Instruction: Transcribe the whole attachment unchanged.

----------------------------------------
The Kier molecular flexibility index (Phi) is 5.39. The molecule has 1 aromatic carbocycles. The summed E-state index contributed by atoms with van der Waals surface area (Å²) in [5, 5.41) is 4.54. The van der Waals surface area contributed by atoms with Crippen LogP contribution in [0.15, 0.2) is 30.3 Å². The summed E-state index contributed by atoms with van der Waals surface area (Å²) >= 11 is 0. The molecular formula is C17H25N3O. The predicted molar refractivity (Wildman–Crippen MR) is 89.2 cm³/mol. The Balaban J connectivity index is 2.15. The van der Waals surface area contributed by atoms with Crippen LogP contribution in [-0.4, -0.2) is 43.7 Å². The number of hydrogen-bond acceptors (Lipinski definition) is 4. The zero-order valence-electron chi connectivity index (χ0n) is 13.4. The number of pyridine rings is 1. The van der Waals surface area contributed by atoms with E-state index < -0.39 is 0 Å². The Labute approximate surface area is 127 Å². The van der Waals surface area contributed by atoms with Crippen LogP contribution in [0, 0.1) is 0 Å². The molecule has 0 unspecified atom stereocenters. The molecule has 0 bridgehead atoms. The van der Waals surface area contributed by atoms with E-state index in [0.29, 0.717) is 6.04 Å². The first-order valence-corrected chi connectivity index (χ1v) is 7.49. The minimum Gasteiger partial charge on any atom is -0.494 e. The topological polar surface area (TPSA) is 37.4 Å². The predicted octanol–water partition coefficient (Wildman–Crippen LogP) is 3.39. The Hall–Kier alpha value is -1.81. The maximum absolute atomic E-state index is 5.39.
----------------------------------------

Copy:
The Kier molecular flexibility index (Phi) is 5.39. The molecule has 1 aromatic carbocycles. The summed E-state index contributed by atoms with van der Waals surface area (Å²) in [5, 5.41) is 4.54. The van der Waals surface area contributed by atoms with Crippen LogP contribution in [0.15, 0.2) is 30.3 Å². The summed E-state index contributed by atoms with van der Waals surface area (Å²) >= 11 is 0. The molecular formula is C17H25N3O. The predicted molar refractivity (Wildman–Crippen MR) is 89.2 cm³/mol. The Balaban J connectivity index is 2.15. The van der Waals surface area contributed by atoms with Crippen LogP contribution in [-0.4, -0.2) is 43.7 Å². The number of hydrogen-bond acceptors (Lipinski definition) is 4. The zero-order valence-electron chi connectivity index (χ0n) is 13.4. The number of pyridine rings is 1. The van der Waals surface area contributed by atoms with E-state index < -0.39 is 0 Å². The Labute approximate surface area is 127 Å². The van der Waals surface area contributed by atoms with Crippen LogP contribution in [0, 0.1) is 0 Å². The molecule has 0 unspecified atom stereocenters. The molecule has 0 bridgehead atoms. The van der Waals surface area contributed by atoms with E-state index in [0.29, 0.717) is 6.04 Å². The first-order valence-corrected chi connectivity index (χ1v) is 7.49. The minimum Gasteiger partial charge on any atom is -0.494 e. The topological polar surface area (TPSA) is 37.4 Å². The predicted octanol–water partition coefficient (Wildman–Crippen LogP) is 3.39. The Hall–Kier alpha value is -1.81. The maximum absolute atomic E-state index is 5.39.